RIP Donna Summer

A co-worker sent around this piece of breaking news: the Queen of Disco Donna Summer has passed away from cancer. She was 63.

Surely I wasn’t the only fan here with her music on my iPod. Among my Summer favorites? Heaven Knows, On the Radio, Last Dance and She Works Hard for the Money.

What about you? Without further ado, here’s a tribute to Summer’s Last Dance:

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About Elisa

I am a journalist and online organizer who is the co-publisher of this blog. When I am not online, I am shuttling around my two kids, an 8-year-old son and 5-year-old daughter.

19 thoughts on “RIP Donna Summer

  1. How about MacArthur Park? I remember my 9 year old self sing along to that one and thinking “but what does it mean?” Amazing voice she had.

    Is it just me or does it seem like alot of famous entertainment people have died recently?

    • As the boys and I were driving home yesterday, a story came on NPR about Donna Summer. The story mentioned that a reporter in the US had counted 22 audible “orgasms” in “Love to Love You” (a UK reporter counted 23). DS1 says, “Mom, what’s an orgasm?” Not something I was in the mood to explain during my commute. Thank goodness for smart phones and Wikipedia — I told him to look it up there. Thankfully, the article seemed to be enough info for him (though I still had to explain what “euphoric sensation” meant.)

  2. Last Dance came out summer before my senior year of high school, and all the school dances my senior year used it to close out the night. I have so many fun memories associated with Donna Summer music. And 63 is way too young to die.

  3. Richard Harris was drunk? Ok, that explains a lot. But what was Donna Summer’s excuse?

    The Richard Harris version was the one I played for my boys last week. With the lyrics scrolling by, of course. Now we try to sing the chorus together, as dramatically as we can. Whoever lasts longest without cracking up wins.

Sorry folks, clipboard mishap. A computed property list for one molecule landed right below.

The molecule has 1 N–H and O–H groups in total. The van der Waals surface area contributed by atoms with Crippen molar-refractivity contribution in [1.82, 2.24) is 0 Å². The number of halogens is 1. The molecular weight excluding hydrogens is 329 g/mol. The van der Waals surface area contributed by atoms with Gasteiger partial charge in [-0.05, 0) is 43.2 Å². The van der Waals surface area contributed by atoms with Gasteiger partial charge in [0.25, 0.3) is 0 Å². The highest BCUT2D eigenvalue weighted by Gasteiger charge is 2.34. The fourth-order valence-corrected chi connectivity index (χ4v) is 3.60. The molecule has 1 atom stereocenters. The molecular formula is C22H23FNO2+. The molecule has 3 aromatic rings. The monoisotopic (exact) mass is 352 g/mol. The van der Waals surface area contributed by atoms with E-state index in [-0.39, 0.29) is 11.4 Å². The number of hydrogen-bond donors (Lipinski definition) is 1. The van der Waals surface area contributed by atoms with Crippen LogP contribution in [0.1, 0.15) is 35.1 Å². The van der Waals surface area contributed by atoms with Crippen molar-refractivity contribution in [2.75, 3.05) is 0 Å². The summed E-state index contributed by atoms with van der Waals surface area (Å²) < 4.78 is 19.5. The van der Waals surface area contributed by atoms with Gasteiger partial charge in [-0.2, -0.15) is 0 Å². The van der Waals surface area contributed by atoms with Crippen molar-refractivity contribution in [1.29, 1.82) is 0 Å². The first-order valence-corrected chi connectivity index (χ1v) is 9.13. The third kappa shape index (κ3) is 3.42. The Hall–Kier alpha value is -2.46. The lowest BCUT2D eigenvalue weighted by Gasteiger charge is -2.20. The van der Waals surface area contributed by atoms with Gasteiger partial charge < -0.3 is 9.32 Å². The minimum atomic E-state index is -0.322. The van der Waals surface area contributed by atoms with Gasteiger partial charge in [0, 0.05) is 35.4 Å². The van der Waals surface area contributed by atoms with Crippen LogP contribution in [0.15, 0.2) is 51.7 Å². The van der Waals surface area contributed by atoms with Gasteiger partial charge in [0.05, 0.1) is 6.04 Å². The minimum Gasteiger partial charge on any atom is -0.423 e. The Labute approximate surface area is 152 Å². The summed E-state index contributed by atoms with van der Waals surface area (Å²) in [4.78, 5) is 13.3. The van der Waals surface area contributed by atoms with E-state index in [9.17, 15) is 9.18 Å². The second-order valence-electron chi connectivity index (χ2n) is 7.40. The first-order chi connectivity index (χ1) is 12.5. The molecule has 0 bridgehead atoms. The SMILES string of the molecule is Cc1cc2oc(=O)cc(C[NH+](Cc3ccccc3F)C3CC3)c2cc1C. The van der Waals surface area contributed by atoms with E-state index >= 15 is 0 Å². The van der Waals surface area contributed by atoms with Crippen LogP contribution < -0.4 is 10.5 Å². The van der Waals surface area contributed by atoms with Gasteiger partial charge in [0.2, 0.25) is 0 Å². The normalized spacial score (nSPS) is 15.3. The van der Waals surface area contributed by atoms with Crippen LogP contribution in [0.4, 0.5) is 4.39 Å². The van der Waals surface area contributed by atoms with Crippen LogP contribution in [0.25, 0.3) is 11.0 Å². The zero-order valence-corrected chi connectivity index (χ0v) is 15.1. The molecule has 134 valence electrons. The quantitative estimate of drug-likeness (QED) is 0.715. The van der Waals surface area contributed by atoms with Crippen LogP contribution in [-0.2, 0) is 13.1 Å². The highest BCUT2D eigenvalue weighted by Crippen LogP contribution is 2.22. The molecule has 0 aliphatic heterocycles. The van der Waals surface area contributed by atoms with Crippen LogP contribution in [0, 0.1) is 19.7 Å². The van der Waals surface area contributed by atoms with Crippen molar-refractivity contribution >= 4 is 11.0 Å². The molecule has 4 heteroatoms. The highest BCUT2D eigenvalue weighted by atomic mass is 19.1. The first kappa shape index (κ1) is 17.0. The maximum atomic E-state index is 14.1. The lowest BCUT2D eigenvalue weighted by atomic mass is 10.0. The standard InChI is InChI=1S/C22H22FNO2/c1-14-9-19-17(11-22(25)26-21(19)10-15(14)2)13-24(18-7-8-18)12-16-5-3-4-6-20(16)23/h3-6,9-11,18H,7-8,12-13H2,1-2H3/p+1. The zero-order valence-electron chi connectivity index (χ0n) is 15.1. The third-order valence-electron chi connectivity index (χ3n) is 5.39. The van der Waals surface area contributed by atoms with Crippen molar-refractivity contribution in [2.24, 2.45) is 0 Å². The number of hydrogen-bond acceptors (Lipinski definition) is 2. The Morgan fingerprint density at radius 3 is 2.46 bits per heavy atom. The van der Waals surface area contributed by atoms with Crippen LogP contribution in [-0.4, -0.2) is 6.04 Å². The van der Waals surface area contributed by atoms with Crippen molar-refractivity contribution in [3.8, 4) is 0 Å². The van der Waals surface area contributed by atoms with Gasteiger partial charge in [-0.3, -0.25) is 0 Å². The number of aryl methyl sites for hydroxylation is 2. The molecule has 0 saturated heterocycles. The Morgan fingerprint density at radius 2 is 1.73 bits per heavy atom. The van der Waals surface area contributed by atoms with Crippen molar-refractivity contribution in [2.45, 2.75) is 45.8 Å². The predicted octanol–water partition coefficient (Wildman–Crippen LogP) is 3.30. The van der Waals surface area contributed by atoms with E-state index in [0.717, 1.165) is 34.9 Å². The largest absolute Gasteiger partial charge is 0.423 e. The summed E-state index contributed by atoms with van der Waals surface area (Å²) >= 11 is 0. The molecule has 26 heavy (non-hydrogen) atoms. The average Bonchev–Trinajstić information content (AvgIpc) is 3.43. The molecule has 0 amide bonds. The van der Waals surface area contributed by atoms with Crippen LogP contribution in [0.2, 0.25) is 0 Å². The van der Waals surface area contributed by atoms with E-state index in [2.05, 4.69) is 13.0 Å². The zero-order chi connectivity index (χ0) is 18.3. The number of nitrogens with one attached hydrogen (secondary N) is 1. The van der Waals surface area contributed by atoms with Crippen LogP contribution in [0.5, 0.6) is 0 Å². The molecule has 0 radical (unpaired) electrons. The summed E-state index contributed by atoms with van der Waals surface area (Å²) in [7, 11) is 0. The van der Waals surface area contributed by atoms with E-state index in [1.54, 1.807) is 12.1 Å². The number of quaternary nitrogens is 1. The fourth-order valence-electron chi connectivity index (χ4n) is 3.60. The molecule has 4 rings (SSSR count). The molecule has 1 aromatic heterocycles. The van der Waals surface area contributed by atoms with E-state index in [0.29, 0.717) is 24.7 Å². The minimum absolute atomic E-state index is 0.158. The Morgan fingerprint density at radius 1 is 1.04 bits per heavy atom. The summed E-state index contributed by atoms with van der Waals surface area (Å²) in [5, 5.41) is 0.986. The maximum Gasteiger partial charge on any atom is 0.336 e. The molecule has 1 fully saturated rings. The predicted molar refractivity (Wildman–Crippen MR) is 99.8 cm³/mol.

• I found this on songfacts:

      “With the famous “cake out in the rain,” this is one of the more lyrically intriguing songs ever recorded. Jimmy Webb, who wrote the song, explained in Q magazine: “It’s clearly about a love affair ending, and the person singing it is using the cake and the rain as a metaphor for that. OK, it may be far out there, and a bit incomprehensible, but I wrote the song at a time in the late 1960s when surrealistic lyrics were the order of the day.”

      The love affair Webb speaks of was with Susan Ronstadt, Linda Ronstadt’s cousin. Said Webb (in the Los Angeles Times), “MacArthur Park was where we met for lunch and paddleboat rides and feeding the ducks. She worked across the street at a life insurance company. Those lyrics were all very real to me; there was nothing psychedelic about it to me. The cake, it was an available object. It was what I saw in the park at the birthday parties. But people have very strong reactions to the song. There’s been a lot of intellectual venom.”
      Are you convinced there’s more to this song than Jimmy Webb is letting on? You might be right. The staff music composer Colin McCourt used to work for the publisher of this song, Edwin. H. Morris. The head of the company was a friend of Jimmy Webb, who once explained to him the song’s meaning – cake in the rain and all. McCourt told The Daily Mail April 2, 2011: “Jim was in love with a girl who left him. Months later, he heard she was getting married – in the park. Broken-hearted, he went to the wedding and, not wanting to be seen, hid in a gardener’s shed.

      As the open-air ceremony was taking place it started to pour with rain and the rain running down the shed window made the cake look as if it was melting.”

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